Twitter has added a new screen to highlight live events and a curated list of tweets about them to appear on the top of users’ timelines. The new format, which includes live video, will place relevant events on the timeline, with photos and text to encourage users to “tap and explore.” To engage users, Twitter may send personalized push notifications for events near them. Twitter is also redesigning its Explore tab, and has created new sections including a personalized For You tab, as well as News and Sports.
The Verge reports that, “the heart of the redesign is a new screen,” which features live video and a brief text summary of the event at the top. The accompanying tweets are broken up into “Recap,” which gives the user an idea of what she missed; “Latest,” which is a list of recent tweets, and possible other tabs including “Top Commentary.”
Vice president of product Keith Coleman said that, “the idea … is to bring to the masses the thing that power users of Twitter already know how to do: find the best tweets through searching and following the right accounts.”
Twitter director of curation Joanna Geary, who is also responsible for weeding out fake news and preventing abuse, said “the new feature won’t be the same thing as hashtags on Twitter, though they may include relevant tweets if a hashtag is appropriate.” The highlighted tweets will be “chosen by a mix of computer algorithms and human curators,” which will also decide when a push notification is appropriate.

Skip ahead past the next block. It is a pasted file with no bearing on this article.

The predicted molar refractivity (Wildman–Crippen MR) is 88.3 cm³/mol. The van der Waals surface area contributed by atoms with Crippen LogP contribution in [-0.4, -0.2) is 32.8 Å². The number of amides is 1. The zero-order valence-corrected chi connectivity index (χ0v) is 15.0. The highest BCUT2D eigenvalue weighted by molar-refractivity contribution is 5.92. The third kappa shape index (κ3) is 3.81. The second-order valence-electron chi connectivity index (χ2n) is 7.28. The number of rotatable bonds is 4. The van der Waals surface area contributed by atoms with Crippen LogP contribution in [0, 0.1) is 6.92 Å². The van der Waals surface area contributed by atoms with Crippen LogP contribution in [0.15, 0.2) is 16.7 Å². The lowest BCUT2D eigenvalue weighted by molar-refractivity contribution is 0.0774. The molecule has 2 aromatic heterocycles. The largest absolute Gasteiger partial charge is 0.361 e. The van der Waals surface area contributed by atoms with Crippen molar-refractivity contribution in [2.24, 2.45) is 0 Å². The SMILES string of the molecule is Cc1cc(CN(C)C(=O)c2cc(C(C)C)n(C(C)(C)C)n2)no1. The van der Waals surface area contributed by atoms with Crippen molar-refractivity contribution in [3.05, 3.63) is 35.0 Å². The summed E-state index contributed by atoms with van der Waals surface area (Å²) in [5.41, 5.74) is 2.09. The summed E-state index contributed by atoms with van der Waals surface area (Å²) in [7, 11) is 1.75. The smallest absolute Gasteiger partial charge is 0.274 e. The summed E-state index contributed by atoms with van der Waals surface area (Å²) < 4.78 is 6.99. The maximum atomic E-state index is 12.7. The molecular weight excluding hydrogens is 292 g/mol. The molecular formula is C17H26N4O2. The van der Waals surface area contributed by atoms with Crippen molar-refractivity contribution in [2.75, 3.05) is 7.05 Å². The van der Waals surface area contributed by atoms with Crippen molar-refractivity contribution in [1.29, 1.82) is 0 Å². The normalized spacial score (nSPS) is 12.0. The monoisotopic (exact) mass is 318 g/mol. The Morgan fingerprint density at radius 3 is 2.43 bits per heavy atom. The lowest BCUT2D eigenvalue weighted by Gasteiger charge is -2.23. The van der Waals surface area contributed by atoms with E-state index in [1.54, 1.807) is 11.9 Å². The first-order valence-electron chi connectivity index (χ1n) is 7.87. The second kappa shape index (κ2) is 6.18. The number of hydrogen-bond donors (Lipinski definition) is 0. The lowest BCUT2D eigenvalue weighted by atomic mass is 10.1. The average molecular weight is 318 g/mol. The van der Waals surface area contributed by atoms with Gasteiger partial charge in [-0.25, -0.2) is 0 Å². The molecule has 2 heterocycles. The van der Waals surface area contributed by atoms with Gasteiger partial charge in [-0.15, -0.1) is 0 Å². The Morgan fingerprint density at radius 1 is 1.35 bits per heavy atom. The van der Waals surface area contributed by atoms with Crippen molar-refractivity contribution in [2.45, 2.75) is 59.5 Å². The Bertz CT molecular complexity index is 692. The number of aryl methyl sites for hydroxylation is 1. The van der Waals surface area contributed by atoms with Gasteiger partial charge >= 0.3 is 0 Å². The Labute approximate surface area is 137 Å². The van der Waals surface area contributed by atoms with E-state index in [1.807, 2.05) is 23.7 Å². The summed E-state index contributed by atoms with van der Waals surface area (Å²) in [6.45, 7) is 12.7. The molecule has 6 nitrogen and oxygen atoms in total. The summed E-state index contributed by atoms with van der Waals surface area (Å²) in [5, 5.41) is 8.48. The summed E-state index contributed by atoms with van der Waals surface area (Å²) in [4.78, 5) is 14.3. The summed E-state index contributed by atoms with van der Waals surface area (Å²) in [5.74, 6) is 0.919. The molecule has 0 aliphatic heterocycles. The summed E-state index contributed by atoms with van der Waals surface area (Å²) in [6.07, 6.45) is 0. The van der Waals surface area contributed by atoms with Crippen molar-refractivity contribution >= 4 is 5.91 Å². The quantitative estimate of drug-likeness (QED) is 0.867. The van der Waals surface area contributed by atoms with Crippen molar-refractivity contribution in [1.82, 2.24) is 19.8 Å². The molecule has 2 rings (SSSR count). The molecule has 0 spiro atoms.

Twitter Moments will henceforth take a backseat, “tucked into other corners of the app instead of being prominently featured on the Explore tab.”
Geary said the new screens will feature “vertical scrolling lists of tweets rather than Moment’s story-like swiping tweets,” because it feels more “native” to Twitter. However, said Coleman, the new feature “doesn’t represent a new direction for Twitter, but rather an evolution of a direction the company has been heading in for a long time,” noting that chief executive Jack Dorsey has said that Twitter aims to be “the bird on your shoulder that tells you what you need to know.”
This feature intends to make it easier to “find that information in the firehose of tweets that tends to overwhelm any big event.” The Verge wonders, however, if “this is just one more experiment from Twitter, like Highlights or Moments, that was designed to help new users but would be rejected by power users,” or if it will “answer that perennial question: what is Twitter for?”